“We have never had an issue before” – how Masterchef and Chatime have showed the perils of underpayment of wages

Underpayment of wages

Underpayment of wages – “We have never had an issue before, so there is no need to worry about it” this is a standard line used by many employers and clients of NB Lawyers – lawyers for employers.  It is very easy of course to ask for advice as a reaction to being sued by a former employee, investigated by the Fair Work Ombudsman or receiving a letter of demand.  It is harder to take on preventive action advice when there hasn’t been a problem in the past.  Potential underpayment of wages is one such issue that rears its head in many industries such as hospitality, retail and franchises and a certain Masterchef judge has experienced it’s wrath.

Masterchef – George Calombaris

The most public and recent issue of underpayment of wages is the one which now encapsulates (now former) MasterChef judge George Calombaris who is also a founder and current shareholder of Made Establishment Group (Made).  Made is behind a number of restaurants including Kew, Brunswick and the now closed Press Club. As of the time of writing Calombaris and Made have now entered into a Court Enforceable undertaking with the Fair Work Ombudsman to make a $200,000 contrition payment to the Commonwealth Government’s Consolidated Revenue solely to fund further external auditing of Made until 2022.

What has now become clear is that an investigation by the Fair Work Ombudsman has found that there is a staggering $7.8 Million in underpayment of wages payable by Made.  This is a significant underpayment and comes from a combination of:

  • Missed overtime pay;
  • Non payment of penalty rates (or at least missed penalty rates);
  • Incorrect award interpretation leading to misclassification of wage levels.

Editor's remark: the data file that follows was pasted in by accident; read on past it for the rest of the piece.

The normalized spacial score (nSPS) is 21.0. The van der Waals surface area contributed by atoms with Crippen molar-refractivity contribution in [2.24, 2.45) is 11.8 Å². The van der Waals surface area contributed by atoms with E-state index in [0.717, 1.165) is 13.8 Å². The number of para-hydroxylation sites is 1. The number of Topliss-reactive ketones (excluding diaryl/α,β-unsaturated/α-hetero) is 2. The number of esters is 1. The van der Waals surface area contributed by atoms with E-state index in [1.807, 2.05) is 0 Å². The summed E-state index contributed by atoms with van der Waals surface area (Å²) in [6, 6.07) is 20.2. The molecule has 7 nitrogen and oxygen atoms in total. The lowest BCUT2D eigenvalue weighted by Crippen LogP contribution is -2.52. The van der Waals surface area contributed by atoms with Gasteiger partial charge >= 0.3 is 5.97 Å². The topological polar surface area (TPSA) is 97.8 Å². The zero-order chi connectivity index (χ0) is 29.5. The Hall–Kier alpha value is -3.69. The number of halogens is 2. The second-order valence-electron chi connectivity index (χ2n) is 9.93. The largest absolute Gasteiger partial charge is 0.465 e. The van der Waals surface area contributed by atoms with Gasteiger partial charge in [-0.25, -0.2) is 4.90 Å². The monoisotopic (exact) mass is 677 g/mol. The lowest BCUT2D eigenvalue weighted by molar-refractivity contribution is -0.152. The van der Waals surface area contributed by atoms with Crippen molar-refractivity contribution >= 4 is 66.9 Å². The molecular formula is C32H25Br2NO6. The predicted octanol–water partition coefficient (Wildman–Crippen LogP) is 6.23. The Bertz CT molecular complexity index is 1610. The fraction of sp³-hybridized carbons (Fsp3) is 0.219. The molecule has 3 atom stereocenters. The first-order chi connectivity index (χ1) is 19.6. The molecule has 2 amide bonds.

The public condemnation of Calombaris has already led to potentially some of the reason why his contract was not renewed with Channel Ten for the tv show masterchef (although one suspects that his increased wage demands may have also led to his “axing”).  It has also given the digital union Hospo Voice, backed by United Voice a clear and remarkable cornerstone to launch campaigns for membership drives in the hospitality industry.

The Calombaris underpayment also led to the Fair Work Ombudsman releasing a press release saying they were conducting a snap audit into West End, Brisbane cafes and restaurants. The Fair Work Ombudsman were looking into particular practices which may well be breaches of the modern award such as:

  • Non payment of overtime;
  • Reduced or non existent penalty rates;
  • Non-payment of minimum wages.

For an organisation like Made the steps they are now taking need to be quite public and understandably grand in scale and this has included the hiring of a CEO, CFO, HR and internal auditors.  In addition, Calombaris has also undertaken to perform public speaking education sessions with other restaurant owners about workplace compliance.

What about others?